With her debut album ‘Sky Stories’, you get the feeling that Chicago trumpeter Emily Kuhn is taking the jazz song tradition along a newly navigated stream and she may be only just at the beginning of the ride.
New jazz… Chicago… must be another International Anthem release right? Well no, this is something from outside that powerhouse, the debut by Emily Kuhn, trumpet player out now on the BACE records. As a label BACE has been steadily releasing music from the jazz-tinged, electronic, experimental, post-rock whirlpool for a couple of years now and Kuhn’s ‘Sky Stories’ confidently adds to the catalogue’s flow.
The source of this new record’s strength is the range and variety she brings not just as a player but as a composer and arranger. There are strong Latin Jazz overtones but also classical, folk and world sensibilities feeding into ‘Sky Stories’. It’s a celebration of place, not only in terms of the city’s music but also its raw environmental beauty within and beyond the streets.
The record revolves around two bands that Emily Kuhn leads, the chamber jazz nine piece Helios and her improv. quartet Kuhn/Suihkonen/Friedman/Ernst. So there is plenty of warmth, trust and intuition pushing the grooves along. ‘Roses’ and ‘Horizon’, track one and two respectively on the album, map out where the relationship between the two ensembles will take us. Helios feature on the opener, exploring the possibilities of the string quartet infused jazz combo to full effect. From its pensive introduction ‘ Roses’ opens out from the moment the horns, strings and striking group vocals swell around Mercedes Inez Martinez sultry lead voice. Then we are off into a tight expansive bossa that gradually winds down with some dizzy scat and a suitably smooth fade.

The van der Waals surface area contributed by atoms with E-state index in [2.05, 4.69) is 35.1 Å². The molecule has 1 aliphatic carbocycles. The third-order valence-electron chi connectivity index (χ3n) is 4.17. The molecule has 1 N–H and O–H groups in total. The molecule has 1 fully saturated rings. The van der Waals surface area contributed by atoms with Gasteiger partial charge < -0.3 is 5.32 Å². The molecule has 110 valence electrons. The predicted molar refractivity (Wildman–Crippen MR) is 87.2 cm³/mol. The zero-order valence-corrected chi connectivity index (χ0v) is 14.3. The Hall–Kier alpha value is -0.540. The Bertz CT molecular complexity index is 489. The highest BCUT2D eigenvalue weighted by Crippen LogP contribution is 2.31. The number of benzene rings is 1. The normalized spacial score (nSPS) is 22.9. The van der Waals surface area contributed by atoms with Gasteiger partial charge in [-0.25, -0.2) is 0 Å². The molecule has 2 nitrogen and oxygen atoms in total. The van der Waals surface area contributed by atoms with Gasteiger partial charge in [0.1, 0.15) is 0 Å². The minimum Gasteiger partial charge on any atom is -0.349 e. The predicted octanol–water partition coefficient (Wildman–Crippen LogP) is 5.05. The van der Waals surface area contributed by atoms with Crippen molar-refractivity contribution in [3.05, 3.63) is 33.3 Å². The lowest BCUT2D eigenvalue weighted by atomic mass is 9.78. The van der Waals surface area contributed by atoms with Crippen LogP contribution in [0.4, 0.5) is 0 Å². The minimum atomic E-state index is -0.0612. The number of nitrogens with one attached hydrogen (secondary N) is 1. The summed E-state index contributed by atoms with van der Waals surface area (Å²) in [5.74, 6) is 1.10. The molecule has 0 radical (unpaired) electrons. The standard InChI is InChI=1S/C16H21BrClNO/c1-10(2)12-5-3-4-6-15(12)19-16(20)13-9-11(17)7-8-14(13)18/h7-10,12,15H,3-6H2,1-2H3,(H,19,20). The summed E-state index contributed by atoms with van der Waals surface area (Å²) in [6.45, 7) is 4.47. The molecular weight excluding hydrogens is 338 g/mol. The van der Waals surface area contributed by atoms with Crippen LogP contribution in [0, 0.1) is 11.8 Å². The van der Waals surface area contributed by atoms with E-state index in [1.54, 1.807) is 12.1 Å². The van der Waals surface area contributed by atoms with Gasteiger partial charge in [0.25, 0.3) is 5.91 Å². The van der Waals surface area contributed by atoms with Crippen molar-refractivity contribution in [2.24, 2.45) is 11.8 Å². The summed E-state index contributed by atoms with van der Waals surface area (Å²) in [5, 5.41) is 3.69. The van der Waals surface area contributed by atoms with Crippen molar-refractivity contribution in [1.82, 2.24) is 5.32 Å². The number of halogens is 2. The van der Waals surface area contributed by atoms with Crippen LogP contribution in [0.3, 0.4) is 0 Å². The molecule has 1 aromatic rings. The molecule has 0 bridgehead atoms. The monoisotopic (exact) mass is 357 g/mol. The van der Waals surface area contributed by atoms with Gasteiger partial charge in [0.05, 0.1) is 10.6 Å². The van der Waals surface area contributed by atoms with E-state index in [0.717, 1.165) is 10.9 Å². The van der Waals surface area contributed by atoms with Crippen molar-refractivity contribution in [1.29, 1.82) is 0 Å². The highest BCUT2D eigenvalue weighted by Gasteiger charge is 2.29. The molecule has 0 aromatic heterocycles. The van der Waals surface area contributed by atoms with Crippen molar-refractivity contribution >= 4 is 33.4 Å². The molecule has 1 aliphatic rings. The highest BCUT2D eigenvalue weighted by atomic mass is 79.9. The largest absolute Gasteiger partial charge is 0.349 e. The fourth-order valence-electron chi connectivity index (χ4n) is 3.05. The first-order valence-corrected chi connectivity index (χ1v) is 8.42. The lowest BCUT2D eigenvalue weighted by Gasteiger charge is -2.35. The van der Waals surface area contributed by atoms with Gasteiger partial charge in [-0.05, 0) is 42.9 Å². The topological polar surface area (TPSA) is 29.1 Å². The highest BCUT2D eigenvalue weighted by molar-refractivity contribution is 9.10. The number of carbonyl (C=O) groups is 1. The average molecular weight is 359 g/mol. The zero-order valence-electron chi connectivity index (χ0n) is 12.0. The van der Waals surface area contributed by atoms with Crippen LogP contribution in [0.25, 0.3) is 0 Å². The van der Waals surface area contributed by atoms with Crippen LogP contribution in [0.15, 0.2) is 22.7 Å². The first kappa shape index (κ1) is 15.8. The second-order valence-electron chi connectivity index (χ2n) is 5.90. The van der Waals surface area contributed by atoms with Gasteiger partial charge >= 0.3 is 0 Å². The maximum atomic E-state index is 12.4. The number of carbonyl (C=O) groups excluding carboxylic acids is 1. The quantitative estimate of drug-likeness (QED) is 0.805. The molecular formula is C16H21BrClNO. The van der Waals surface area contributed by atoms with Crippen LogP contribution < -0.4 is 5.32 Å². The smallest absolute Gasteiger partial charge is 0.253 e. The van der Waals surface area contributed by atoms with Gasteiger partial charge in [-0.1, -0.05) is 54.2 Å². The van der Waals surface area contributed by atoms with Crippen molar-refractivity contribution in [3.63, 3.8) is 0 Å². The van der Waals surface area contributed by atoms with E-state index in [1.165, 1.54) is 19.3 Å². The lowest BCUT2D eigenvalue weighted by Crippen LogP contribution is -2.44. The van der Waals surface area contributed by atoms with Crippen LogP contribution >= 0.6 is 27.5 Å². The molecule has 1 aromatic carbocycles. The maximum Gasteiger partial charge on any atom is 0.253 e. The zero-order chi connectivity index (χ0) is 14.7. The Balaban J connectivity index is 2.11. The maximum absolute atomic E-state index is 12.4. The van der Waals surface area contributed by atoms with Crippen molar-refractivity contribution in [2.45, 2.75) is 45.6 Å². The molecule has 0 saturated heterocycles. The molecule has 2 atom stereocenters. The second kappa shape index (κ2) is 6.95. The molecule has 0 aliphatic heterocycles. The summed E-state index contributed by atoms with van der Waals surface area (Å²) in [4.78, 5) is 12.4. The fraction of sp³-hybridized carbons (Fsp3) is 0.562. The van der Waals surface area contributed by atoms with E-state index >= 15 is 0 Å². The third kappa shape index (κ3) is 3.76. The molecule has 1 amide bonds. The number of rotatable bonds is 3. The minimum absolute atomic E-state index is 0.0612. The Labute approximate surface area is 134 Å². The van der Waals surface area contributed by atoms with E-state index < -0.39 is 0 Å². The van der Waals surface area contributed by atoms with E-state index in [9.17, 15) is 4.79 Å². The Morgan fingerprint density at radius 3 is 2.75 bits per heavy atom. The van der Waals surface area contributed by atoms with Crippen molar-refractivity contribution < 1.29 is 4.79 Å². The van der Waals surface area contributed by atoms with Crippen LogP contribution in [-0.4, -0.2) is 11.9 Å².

The quartet driven ‘Horizon’ then jumps in, swapping the lush complexity of the opener for bouncing bass and drum foundations with stunning twin trumpet interplay, from Kuhn and Joe Suihkonen. It’s a free- wheeling companion to the album opener, a balance that is impressively maintained as ‘Sky Stories’ unravels.
Elsewhere on the record the Kuhn quartet acrobatically tumble through the energetic Ornette injected ‘Fit’ and up the tension on ‘Anthem’ where the trumpet lines clamber to their summit over a pounding rhythmic foothold. Still, that’s not the whole plot. ‘Sky Stories’ sees Kuhn exploring the possibilities of a contemporary approach to the jazz song tradition with the same abandon as Esperanza Spalding’s early records. Using the instrumental range of her Helios ensemble, there is a sumptuous cover of the classic Johnny Green standard ‘Body and Soul’ and a yearning deeply soulful version of Milton Nascimento’s ‘Ponta de Areia’. The biggest wave though is made by the extended original ‘Queen for an Hour’, an ambitious lengthy composition with shifts and twists of epic prog intensity. Quivering strings, cool trip-hop, break downs, recycled melodies and even some jazz poetry nuzzling in, the track is some centrepiece…’illuminating the infinite possibilities’ says it all.
With all these components, two bands, string section, improvisational daring, a commitment to vocal, this record could have buckled under the weight of brilliant ideas, but it doesn’t. ‘Sky Stories’ comes together so naturally. It may emerge from a slightly different source to the hip-hop informed, beat driven swell in today’s jazz arena but it is equally refreshing. You get the feeling that Emily Kuhn is taking the jazz song tradition along a newly navigated stream and she may be only just at the beginning of the ride.